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Brian O. L. Duke, 79; Worked to Combat River Blindness

July 03, 2006|Adam Bernstein | Washington Post

Brian O. L. Duke, a tropical disease expert and early advocate for free drugs to treat river blindness, a vicious and preventable scourge that afflicts the world's poor, died June 3 at home in Lancaster, England, after a heart attack. He was 79.

Duke worked with health organizations in Africa, Switzerland and the United States and spent much of his life researching treatments for river blindness, a parasitic disease transmitted to people from black flies.

The flies, living near fast-flowing jungle waters, bite humans and transfer a microscopic, threadlike worm that burrows just beneath the skin. They live and mate in fibrous nodules near joint and muscular tissue and produce larvae that move through the skin.

The worms, which live for many years, cause an itch that can create skin disfigurement. If the worms repeatedly migrate through the cornea, blindness can result. Entire villages, mostly in sub-Saharan Africa and some Latin American countries, have succumbed to blindness.

By the early 1980s, the World Health Organization and the pharmaceutical company Merck & Co. were working closely on the clinical development of an oral drug called ivermectin -- trademarked as Mectizan -- that proved effective in improving and preventing river blindness.

An earlier drug killed parasites in situ, which in vital organs could be fatal. Duke saw Merck's ivermectin as a breakthrough because it "paralyzed" the worms, "swept" them into the lymphatic system and allowed the body's immune system to take over from there.

Duke, then a WHO official, was impressed with the Merck drug and told a magazine reporter that the company should donate the vaccine to all those in need. Merck officials reportedly complained to the WHO director-general.

But Duke proved prescient when in 1987 Merck began its Mectizan Donation Program, bringing free treatment to millions in Africa, Latin America and Yemen, a country on the Arabian peninsula.

He became deeply involved in this effort while also serving as medical director of the River Blindness Foundation and then as a consultant to the Atlanta-based Carter Center, which assumed most of the foundation's duties in 1996.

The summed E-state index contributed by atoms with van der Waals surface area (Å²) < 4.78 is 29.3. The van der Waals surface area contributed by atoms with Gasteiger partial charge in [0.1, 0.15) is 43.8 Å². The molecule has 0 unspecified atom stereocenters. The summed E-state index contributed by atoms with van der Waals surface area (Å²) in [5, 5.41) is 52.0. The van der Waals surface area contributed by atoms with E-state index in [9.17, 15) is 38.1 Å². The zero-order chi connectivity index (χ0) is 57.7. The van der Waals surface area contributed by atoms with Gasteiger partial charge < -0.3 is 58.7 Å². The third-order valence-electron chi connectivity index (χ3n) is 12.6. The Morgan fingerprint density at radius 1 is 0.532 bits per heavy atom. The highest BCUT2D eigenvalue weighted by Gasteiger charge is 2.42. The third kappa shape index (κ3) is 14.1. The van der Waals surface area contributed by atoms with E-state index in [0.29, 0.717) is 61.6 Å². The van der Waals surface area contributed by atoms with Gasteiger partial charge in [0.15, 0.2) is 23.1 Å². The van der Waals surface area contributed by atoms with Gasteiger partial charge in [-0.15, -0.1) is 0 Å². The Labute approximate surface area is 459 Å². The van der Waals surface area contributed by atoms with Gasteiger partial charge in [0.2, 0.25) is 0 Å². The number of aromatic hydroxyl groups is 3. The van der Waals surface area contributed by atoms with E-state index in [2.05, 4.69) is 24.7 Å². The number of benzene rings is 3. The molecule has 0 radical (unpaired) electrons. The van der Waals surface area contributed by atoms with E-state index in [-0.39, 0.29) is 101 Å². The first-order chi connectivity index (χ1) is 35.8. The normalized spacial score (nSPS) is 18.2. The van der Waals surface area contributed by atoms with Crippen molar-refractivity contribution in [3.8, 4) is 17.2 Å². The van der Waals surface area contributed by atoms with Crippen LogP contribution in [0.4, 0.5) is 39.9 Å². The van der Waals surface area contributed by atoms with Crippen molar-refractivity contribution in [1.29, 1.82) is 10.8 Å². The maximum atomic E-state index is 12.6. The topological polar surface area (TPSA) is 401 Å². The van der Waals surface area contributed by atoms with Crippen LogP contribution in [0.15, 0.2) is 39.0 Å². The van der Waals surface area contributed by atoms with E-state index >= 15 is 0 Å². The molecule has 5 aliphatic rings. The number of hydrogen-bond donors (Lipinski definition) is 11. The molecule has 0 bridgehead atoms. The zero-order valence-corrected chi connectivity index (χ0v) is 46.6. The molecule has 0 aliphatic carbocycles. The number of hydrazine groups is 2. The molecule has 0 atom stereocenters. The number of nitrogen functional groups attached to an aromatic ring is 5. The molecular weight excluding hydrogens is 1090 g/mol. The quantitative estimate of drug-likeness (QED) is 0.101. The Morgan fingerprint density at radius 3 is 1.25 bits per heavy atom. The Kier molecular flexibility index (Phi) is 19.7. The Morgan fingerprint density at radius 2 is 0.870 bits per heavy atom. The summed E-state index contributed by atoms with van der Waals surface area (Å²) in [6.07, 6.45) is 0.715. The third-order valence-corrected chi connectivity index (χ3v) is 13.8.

In 2002, he and a Nigerian health ministry official, Chukwu Okoronkwo, received the first two Merck Mectizan Awards for their contributions to the program.

The WHO estimates that more than 17.7 million people -- 99% in Africa -- remain infected with onchocerciasis, as river blindness is known. Of those, 500,000 are visually impaired and 270,000 are blind.

One of Duke's enduring concerns was the disruptive socio-economic consequences of entire communities leaving fertile river areas during a black fly scare. Even in recent years, he wrote about the continuing logistical obstacles of getting the drugs to remote African outposts and the need for greater political will to help overcome this problem.

The son of a British tropical medicine doctor, Brian Oliver Lyndhurst Duke was born June 24, 1926, in Kampala, Uganda. He received his undergraduate and medical education at Cambridge University.

He spent more than 20 years in the Colonial Medical Service and the British Medical Research Council, usually at places he called "beyond the end of the road." To avoid contracting river blindness, he used insect repellents and took other precautions.

While working in Cameroon, Sudan, Nigeria and Guatemala, he persuaded governments to let researchers anesthetize blind patients and extract the worms to create a databank about the worms' genetic structure. In newly independent African countries, he helped start official pathology and parasitology offices.

After leaving the WHO in 1985, he was invited to the Armed Forces Institute of Pathology in Washington, D.C., as the first "distinguished scientist" in the Department of Infectious and Parasitic Diseases.

In 1991, he retired to England and was an enthusiastic gardener of camellias, clematis and English roses. He requested that his ashes be spread over the botanic gardens in Entebbe, the old Ugandan capital city on Lake Victoria where he grew up.

He is survived by his wife of 20 years, Diane Waters Duke of Lancaster; three children from his first marriage, which ended in divorce; and five grandchildren.

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